Tonsillitis in Children: Care Instructions

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Your Care Instructions

Normal tonsils and tonsillitis

Tonsillitis is an infection of the tonsils that is caused by bacteria or a virus. The tonsils are in the back of the throat and are part of the immune system. Tonsillitis typically lasts from a few days up to a couple of weeks.

Tonsillitis caused by a virus usually goes away on its own. Tonsillitis caused by the bacteria that causes strep throat is treated with antibiotics. You and your child's doctor may consider surgery to remove the tonsils if your child has complications from tonsillitis or repeat infections. This surgery is called tonsillectomy.

Follow-up care is a key part of your child's treatment and safety. Be sure to make and go to all appointments, and call your doctor or nurse call line if your child is having problems. It's also a good idea to know your child's test results and keep a list of the medicines your child takes.

How can you care for your child at home?

  • If the doctor prescribed antibiotics for your child, give them as directed. Do not stop using them just because your child feels better. Your child needs to take the full course of antibiotics.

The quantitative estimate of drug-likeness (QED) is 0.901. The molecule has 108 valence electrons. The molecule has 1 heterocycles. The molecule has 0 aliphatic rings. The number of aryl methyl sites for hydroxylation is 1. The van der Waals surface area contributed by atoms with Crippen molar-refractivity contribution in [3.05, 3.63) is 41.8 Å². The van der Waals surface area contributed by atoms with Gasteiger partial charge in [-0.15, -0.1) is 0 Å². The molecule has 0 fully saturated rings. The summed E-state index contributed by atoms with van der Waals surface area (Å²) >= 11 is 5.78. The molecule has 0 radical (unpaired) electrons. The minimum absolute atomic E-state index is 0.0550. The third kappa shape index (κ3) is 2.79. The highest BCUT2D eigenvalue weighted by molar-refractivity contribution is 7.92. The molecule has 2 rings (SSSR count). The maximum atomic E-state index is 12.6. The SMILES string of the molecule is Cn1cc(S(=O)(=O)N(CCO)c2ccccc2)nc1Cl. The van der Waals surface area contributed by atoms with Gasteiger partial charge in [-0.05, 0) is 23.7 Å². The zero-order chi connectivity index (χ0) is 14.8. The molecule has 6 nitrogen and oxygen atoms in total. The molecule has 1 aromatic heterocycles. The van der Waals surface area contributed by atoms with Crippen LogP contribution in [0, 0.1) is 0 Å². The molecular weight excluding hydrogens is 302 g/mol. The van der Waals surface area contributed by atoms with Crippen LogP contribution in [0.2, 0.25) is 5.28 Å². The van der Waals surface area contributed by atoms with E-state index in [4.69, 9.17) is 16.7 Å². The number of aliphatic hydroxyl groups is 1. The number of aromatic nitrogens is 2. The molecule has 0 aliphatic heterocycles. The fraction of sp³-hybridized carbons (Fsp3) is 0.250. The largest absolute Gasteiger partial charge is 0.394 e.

• Give your child acetaminophen (Tylenol) or ibuprofen (Advil, Motrin) for pain. Be safe with medicines. Read and follow all instructions on the label. Do not give aspirin to anyone younger than 20. It has been linked to Reye syndrome, a serious illness.
  • Do not give your child two or more pain medicines at the same time unless the doctor told you to. Many pain medicines have acetaminophen, which is Tylenol. Too much acetaminophen (Tylenol) can be harmful.
  • If your child is age 8 or older, have him or her gargle with warm salt water. This helps reduce swelling and relieve discomfort. Have your child gargle once an hour with 1 teaspoon of salt mixed in 1 cup of warm water.
  • Have your child drink plenty of fluids. Fluids may help soothe an irritated throat. Your child can drink warm or cool liquids (whichever feels better). These include tea, soup, and juice.

When should you call for help?

Call your doctor or nurse call line now or seek immediate medical care if:

  • Your child's pain gets worse on one side of the throat.
  • Your child has a new or higher fever.
  • You notice changes in your child's voice.
  • Your child has trouble opening his or her mouth.
  • Your child has any trouble breathing.
  • Your child has much more trouble swallowing.

Watch closely for changes in your child's health, and be sure to contact your doctor or nurse call line if:

  • Your child does not get better as expected.

Where can you learn more?

Go to http://www.healthwise.net/ed

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